Main-effects logistic regression (LR) models were fitted selecting features by means of the LogitBoost algorithm[34]. For comparison purposes, a LR model made by the best single predictor according to the Akaike information criterion (named one rule, OR) was considered[35]. A decision tree model (DT)[36] and a decision tree ensemble, the random forest (RF, 250 trees)[37] were also evaluated, along with the AdaBoost (AB) classifier[38]. Goodness-of-fit functions examined were: accuracy, i.e. percentage of correctly classified cases; area under the receiver operating characteristic curve (AUROC), which is equal to the probability that a classifier ranks a randomly chosen positive instance (e.g. condition present/diagnosed) higher than a randomly chosen negative one (e.g. condition absent); sensitivity, i.e. the probability that the classification is positive when the condition is present (true positive rate); specificity, i.e. the probability that the classification is negative when the condition is not present (true negative rate). Model performance was estimated and compared as extra-sample via bootstrapping (100 replicates), considering out-of-bag distributions, and assessing significance via t-tests adjusted for sample overlap and multiple comparisons[3941]. Attribute importance was assessed by means of RF, calculating the average re-scaled (i.e. divided by its standard error) decrease in accuracy by variable randomization (repeated for 1000 times), and comparing it against a null distribution obtained by shuffling outcome labels, calculating p-values according to the method of Altmann et al.[42] and previous works[43, 44]. All analyses were carried out using R software (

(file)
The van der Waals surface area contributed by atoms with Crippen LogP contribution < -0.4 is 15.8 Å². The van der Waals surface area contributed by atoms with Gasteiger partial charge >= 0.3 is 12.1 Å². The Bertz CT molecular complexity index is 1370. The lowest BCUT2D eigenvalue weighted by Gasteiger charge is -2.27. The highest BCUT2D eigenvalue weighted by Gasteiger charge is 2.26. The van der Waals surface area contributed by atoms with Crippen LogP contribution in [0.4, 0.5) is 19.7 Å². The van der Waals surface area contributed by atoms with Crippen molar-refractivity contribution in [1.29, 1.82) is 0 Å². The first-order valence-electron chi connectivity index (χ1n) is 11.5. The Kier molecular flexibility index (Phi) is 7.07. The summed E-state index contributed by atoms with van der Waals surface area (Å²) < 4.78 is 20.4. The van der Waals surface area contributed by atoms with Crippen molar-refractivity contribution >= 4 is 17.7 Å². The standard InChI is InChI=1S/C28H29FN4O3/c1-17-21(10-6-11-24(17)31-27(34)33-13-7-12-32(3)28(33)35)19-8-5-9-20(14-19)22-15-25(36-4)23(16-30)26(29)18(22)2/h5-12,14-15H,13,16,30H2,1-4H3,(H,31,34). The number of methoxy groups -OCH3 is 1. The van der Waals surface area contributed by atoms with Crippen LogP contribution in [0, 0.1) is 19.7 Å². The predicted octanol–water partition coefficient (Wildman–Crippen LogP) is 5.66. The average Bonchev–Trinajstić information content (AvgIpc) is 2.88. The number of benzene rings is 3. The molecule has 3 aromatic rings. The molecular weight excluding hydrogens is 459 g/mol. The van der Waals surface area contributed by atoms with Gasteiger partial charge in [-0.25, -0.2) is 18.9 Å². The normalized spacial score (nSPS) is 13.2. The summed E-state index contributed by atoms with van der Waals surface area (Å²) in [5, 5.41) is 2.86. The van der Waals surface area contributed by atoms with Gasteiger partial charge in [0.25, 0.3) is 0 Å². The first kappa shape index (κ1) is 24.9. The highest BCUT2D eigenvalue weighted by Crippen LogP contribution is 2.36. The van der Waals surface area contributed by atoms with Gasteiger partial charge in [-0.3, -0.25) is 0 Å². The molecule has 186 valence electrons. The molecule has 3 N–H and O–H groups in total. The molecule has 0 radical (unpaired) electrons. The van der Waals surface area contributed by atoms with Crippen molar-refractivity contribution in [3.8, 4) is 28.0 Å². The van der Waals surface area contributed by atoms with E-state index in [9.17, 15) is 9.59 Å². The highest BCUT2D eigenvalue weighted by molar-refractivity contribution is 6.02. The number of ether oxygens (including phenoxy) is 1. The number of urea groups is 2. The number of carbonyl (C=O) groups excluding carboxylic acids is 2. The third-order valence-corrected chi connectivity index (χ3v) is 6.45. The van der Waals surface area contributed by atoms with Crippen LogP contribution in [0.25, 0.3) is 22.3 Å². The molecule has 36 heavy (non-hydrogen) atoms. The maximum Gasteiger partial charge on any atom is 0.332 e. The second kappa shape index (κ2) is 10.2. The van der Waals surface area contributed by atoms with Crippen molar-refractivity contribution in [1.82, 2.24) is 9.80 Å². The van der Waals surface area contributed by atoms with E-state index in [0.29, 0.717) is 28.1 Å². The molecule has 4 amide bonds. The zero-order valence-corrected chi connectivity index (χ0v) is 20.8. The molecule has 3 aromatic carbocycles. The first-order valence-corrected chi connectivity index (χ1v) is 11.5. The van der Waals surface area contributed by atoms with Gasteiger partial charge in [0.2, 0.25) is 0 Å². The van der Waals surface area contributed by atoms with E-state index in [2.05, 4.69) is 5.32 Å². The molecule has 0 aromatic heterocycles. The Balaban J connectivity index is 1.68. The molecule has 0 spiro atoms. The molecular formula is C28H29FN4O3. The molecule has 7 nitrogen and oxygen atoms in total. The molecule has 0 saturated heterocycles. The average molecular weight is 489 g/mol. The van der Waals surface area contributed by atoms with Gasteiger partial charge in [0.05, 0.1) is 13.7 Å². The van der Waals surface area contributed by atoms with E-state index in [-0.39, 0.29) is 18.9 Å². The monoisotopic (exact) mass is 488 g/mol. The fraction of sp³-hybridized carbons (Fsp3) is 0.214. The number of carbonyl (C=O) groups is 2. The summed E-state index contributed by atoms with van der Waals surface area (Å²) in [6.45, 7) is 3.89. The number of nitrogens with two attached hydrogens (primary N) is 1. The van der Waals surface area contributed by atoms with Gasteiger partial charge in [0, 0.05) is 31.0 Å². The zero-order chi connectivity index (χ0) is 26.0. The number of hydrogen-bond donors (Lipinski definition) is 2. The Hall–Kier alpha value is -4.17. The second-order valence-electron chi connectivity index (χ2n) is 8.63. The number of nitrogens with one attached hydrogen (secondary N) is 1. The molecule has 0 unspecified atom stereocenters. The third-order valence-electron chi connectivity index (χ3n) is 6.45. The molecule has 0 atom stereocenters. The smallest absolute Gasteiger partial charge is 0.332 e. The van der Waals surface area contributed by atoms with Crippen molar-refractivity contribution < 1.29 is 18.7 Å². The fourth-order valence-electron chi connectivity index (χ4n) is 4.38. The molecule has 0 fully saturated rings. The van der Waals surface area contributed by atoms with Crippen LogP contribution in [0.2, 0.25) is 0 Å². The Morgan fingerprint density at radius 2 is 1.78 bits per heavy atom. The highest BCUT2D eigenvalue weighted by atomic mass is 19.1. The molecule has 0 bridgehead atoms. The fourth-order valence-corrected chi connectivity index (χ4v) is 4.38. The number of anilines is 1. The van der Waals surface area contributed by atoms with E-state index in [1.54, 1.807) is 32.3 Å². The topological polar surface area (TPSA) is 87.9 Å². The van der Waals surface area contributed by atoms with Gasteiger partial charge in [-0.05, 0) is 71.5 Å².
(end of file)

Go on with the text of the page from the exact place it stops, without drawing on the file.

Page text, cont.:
Characteristics of the study population

The study population included 554 subjects, with a mean (standard deviation) age of 43 (5) years at the time of the assessment, 42% male, 38% previous or current smokers. The proportion of CA, CW and DDE were 16.7%, 12.3%, and 21.7%, respectively. Subjects' characteristics are described in detail in Table 1, as well as cross-tabulation of outcomes. There was a high level of agreement between SDE and DDE (95.5%), as well as between CA, A2, A3 and CW (from 95.3% of CA vs. A2 to 87.7% of CA vs. A3), as expected by their intersecting definitions. The lowest agreement was found between SDE and CW (73.4%). For ease of reading, we have omitted information about genetic data, which has been described in detail previously[24] (available upon request). Of note, 73.2% attributes had no missing data, and the amount of missingness in the rest was a median (interquartile range, IQR) of 0.7% (0.2%-2.2%).